With a perfect Sanders accent and broad hand gestures and finger points, David shouted about revolution asking why the hell the big banks chain all their pens to the desk. His solution for Wall Street reform was to break up the big banks into little pieces and then flush them down the toilet. “Then ya make the bankers pay for college for everyone, and America is fixed! Hey!” he said shrugging and gesticulating wildly. Hillary puts a damper on the idealism saying Bernie is promising a “golden goose” but Bernie assured the debate audience he’s found geese before and he can find them again. “They congregate near ponds. It’s not rocket science!”After Bernie repeated the famous email line Hillary shook his hand and thanked him, commenting that it must be nice to scream and cuss in public. “I have to do it into tiny little jars.”
Bernie Sanders has a pretty good sense of humor. He responded to Larry David’s “Saturday Night Live” impression of him by telling George Stephanopoulos on “This Week” that he’d like to take him out campaigning with him.“I think we’ll use Larry at our next rally. He does better than I do,” Sanders said.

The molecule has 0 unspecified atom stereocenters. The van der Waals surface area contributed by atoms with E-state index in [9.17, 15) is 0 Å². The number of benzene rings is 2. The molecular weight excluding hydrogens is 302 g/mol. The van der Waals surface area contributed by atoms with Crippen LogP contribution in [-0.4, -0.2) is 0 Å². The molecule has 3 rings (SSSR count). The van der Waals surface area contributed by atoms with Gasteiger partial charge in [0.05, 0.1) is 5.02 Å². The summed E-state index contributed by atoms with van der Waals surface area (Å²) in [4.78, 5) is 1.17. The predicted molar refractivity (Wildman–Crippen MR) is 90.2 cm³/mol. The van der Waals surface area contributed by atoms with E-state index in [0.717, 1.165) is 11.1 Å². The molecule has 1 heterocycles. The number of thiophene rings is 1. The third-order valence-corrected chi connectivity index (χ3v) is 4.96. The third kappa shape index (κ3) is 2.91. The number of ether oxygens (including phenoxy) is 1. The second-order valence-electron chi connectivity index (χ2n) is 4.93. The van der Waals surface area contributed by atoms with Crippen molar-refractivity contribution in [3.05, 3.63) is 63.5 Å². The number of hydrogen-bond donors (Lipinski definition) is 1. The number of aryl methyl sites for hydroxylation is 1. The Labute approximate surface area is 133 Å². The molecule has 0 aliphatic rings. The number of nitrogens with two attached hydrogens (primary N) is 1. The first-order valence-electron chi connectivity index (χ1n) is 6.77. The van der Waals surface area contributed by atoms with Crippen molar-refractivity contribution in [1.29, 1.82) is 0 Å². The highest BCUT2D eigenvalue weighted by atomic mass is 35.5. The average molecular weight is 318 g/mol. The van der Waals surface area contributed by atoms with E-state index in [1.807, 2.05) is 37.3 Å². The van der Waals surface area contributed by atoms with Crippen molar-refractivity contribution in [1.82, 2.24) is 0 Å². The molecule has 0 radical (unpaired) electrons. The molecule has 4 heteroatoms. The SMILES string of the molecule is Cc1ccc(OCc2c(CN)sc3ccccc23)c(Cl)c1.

Now that is all for laughs, because the next link is disturbing as hell.
This is an important article, read it in full. I think a this quote will be a good example:
Minick and other proponents say while plans can make exceptions, such rules ensure workers get medical care as soon as possible, speeding their recovery.
But public health experts say workers might not report minor injuries right away for valid reasons: They fear looking like troublemakers or worry about child care if they need to see a doctor or stay late filling out forms.
Or, like Rebecca Amador, they simply might not realize an injury’s severity.
Amador, a nursing assistant, was helping a patient transfer to a wheelchair at a Stephenville, Texas, nursing home in November 2013, when the chair’s brake unlocked, causing her to support the patient’s weight.
“I felt like a pinch in my back and I thought well, it’s been a long day, I’m tired,” said Amador, then 51. “So I paid no mind to it. I figured it would go away. Usually it goes away.”
As soon as she got to work, Amador told her supervisor, who sent her to the hospital. Only 19 hours had passed. But her employer, Fundamental Long Term Care, rejected her claim, saying she had failed to report it by the end of her shift.